You’re probably vaguely aware that the Faroe Islands exist, but a lot of travellers have no idea just how close they are to the UK (we once met a backpacker who swore blind they were part of Egypt).
Despite being part of the Danish Realm, the Faroe Islands lie just 200 miles north of the Scottish mainland, making them the ideal destination for a short trip somewhere a little different. You can fly from Scotland, Iceland, or Scandinavia in under two hours, or grab a ferry from Denmark or Iceland.
Although the Faroese climate is unpredictable, even during prime visiting months June through September, it only adds to the rugged landscape of undulating hills, craggy mountains, tranquil fjords, cliff side plunges, and turf-topped houses. It’s a hiker’s paradise, though you’ll need to hire a car to get around reliably. You could even choose to camp instead of staying in hotels or B&Bs. Think of the Faroe Islands as New Zealand’s less dramatic Viking cousin.
Here’s why you should go backpacking in the Faroe Islands.
Vestmanna Bird Cliffs
Yes, alright, bird watching is a hard sell, but you didn’t come to the Faroe Islands to party. A boat tour carries you along the beautiful Streymoy coast until you reach cliffs that teem with guillemots, gannets, kittiwakes, and razorbills. In summer you might even spot a puffin. There ain’t no party like an ornithology party.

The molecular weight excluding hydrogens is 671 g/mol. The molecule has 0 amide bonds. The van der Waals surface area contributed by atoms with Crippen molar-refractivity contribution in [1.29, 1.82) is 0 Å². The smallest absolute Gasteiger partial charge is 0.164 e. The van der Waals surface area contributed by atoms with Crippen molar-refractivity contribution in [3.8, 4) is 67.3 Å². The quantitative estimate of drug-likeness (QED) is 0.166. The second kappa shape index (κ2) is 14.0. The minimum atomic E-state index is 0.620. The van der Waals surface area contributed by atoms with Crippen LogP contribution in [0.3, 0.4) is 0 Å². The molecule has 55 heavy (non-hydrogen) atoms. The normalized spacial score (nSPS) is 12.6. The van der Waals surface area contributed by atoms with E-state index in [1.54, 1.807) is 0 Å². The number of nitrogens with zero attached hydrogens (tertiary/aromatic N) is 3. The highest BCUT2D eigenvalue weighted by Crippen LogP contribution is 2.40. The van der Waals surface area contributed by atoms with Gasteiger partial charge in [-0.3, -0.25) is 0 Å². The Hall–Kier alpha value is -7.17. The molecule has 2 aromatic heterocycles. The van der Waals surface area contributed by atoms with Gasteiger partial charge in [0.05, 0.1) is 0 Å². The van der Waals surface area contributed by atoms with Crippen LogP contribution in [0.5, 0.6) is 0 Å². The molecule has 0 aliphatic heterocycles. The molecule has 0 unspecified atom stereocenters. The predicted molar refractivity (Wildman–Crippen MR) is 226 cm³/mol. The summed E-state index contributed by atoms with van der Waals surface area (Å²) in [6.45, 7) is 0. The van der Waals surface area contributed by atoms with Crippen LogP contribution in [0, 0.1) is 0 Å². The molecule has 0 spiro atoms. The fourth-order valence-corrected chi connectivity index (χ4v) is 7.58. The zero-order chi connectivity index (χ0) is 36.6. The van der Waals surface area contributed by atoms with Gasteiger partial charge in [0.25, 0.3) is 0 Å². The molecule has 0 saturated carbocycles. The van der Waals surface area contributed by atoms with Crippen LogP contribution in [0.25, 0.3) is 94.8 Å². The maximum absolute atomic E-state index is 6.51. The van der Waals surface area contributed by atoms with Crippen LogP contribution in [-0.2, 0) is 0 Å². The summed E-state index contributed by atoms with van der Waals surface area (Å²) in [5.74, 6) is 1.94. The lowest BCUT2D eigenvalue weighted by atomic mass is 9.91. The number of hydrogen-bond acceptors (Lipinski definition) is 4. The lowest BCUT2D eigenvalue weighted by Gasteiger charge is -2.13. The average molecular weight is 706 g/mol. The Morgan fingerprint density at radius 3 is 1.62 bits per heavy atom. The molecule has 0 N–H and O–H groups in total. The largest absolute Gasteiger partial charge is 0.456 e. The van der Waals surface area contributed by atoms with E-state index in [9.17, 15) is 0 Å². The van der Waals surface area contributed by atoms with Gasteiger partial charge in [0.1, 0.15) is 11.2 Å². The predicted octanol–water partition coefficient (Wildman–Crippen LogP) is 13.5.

If you visit the Faroe Islands you should be prepared for a lot of hiking, and a walk around Sørvágsvatn Lake is arguably the pick of countless rambling routes. Sitting above sea level, it’s a relatively easy track offering unparalleled views across the water and to the ocean, and you can visit Bøsdalafossur waterfall along the way.
Locals argue about the lake’s proper name, but its beauty speaks for itself.
Listasavn Føroya and Viðarlundin
In a country blessed with an over-abundance of natural beauty it might seem perverse to visit a park, but Viðarlundin has been kept pleasingly wild. Sculptures blend with the scenery, guiding you through to the Listasavn Føroya art museum and its collection of Faroese modern and contemporary art.
The Faroe Islands are steeped in Viking history, and where better to pillage for knowledge than the National Museum of the Faroe Islands?
It’s split across two sites, the first in capital city Tórshavn brimming with Viking Age artefacts and insights into island culture, and the second a preserved farmstead outside the city that offers an authentic glimpse of life here in the recent past.
Pick a random village out of a fashionable Faroese hat and chances are it’ll be beautiful, but Gjógv is probably the most idyllic. Although modernised in some ways, in others it feels unchanged since the 16th century.
Outside of the quaint, friendly atmosphere, the highlight is the gorge that forms Gjógv’s natural harbour – another site of outstanding natural beauty in an island nation with too many to count.